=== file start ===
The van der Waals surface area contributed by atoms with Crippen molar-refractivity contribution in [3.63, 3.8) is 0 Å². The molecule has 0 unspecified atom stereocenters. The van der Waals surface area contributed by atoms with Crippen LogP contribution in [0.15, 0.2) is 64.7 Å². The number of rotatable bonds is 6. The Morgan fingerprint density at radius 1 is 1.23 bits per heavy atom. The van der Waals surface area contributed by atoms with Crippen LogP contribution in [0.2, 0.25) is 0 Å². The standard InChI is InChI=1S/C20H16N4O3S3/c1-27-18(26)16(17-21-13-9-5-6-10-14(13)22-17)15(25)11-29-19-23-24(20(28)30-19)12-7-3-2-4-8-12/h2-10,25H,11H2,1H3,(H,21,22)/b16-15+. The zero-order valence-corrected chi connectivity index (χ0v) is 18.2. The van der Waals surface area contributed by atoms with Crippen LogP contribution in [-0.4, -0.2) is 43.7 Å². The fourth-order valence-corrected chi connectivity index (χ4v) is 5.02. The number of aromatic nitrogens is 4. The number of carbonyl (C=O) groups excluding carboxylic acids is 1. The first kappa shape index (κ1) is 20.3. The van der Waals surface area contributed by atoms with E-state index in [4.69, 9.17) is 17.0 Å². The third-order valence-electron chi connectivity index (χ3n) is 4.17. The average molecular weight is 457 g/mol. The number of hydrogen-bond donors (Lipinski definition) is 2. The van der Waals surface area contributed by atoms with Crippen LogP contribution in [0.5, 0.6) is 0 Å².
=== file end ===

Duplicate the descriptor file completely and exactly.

The van der Waals surface area contributed by atoms with Crippen molar-refractivity contribution in [3.63, 3.8) is 0 Å². The molecule has 0 unspecified atom stereocenters. The van der Waals surface area contributed by atoms with Crippen LogP contribution in [0.15, 0.2) is 64.7 Å². The number of rotatable bonds is 6. The Morgan fingerprint density at radius 1 is 1.23 bits per heavy atom. The van der Waals surface area contributed by atoms with Crippen LogP contribution in [0.2, 0.25) is 0 Å². The standard InChI is InChI=1S/C20H16N4O3S3/c1-27-18(26)16(17-21-13-9-5-6-10-14(13)22-17)15(25)11-29-19-23-24(20(28)30-19)12-7-3-2-4-8-12/h2-10,25H,11H2,1H3,(H,21,22)/b16-15+. The zero-order valence-corrected chi connectivity index (χ0v) is 18.2. The van der Waals surface area contributed by atoms with Crippen LogP contribution in [-0.4, -0.2) is 43.7 Å². The fourth-order valence-corrected chi connectivity index (χ4v) is 5.02. The number of aromatic nitrogens is 4. The number of carbonyl (C=O) groups excluding carboxylic acids is 1. The first kappa shape index (κ1) is 20.3. The van der Waals surface area contributed by atoms with E-state index in [4.69, 9.17) is 17.0 Å². The third-order valence-electron chi connectivity index (χ3n) is 4.17. The average molecular weight is 457 g/mol. The number of hydrogen-bond donors (Lipinski definition) is 2. The van der Waals surface area contributed by atoms with Crippen LogP contribution in [0.5, 0.6) is 0 Å².